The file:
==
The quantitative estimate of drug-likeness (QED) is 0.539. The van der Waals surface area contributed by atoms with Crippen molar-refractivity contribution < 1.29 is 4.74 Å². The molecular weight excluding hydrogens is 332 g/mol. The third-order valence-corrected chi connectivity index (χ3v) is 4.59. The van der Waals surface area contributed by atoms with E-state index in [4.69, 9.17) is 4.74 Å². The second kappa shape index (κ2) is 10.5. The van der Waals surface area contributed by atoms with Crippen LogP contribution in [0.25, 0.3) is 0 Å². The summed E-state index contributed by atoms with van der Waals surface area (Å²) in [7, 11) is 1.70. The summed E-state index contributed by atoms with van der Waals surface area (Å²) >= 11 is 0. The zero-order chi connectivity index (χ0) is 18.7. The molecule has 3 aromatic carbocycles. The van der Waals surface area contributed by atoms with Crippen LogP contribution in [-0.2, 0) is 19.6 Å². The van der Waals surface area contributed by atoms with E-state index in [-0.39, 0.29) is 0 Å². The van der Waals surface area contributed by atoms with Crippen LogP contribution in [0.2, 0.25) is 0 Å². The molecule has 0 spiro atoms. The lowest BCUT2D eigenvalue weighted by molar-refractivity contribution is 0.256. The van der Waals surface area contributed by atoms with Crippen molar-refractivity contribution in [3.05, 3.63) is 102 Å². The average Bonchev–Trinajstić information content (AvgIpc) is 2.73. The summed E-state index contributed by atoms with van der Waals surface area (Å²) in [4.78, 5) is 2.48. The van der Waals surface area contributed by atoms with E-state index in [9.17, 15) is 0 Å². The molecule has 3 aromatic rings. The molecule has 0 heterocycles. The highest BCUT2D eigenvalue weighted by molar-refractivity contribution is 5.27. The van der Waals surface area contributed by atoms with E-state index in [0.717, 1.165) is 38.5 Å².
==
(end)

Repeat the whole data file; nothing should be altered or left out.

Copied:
The quantitative estimate of drug-likeness (QED) is 0.539. The van der Waals surface area contributed by atoms with Crippen molar-refractivity contribution < 1.29 is 4.74 Å². The molecular weight excluding hydrogens is 332 g/mol. The third-order valence-corrected chi connectivity index (χ3v) is 4.59. The van der Waals surface area contributed by atoms with E-state index in [4.69, 9.17) is 4.74 Å². The second kappa shape index (κ2) is 10.5. The van der Waals surface area contributed by atoms with Crippen LogP contribution in [0.25, 0.3) is 0 Å². The summed E-state index contributed by atoms with van der Waals surface area (Å²) in [7, 11) is 1.70. The summed E-state index contributed by atoms with van der Waals surface area (Å²) >= 11 is 0. The zero-order chi connectivity index (χ0) is 18.7. The molecule has 3 aromatic carbocycles. The van der Waals surface area contributed by atoms with Crippen LogP contribution in [-0.2, 0) is 19.6 Å². The van der Waals surface area contributed by atoms with E-state index in [-0.39, 0.29) is 0 Å². The van der Waals surface area contributed by atoms with Crippen LogP contribution in [0.2, 0.25) is 0 Å². The molecule has 0 spiro atoms. The lowest BCUT2D eigenvalue weighted by molar-refractivity contribution is 0.256. The van der Waals surface area contributed by atoms with Crippen molar-refractivity contribution in [3.05, 3.63) is 102 Å². The average Bonchev–Trinajstić information content (AvgIpc) is 2.73. The summed E-state index contributed by atoms with van der Waals surface area (Å²) in [4.78, 5) is 2.48. The van der Waals surface area contributed by atoms with E-state index in [9.17, 15) is 0 Å². The molecule has 3 aromatic rings. The molecule has 0 heterocycles. The highest BCUT2D eigenvalue weighted by molar-refractivity contribution is 5.27. The van der Waals surface area contributed by atoms with E-state index in [0.717, 1.165) is 38.5 Å².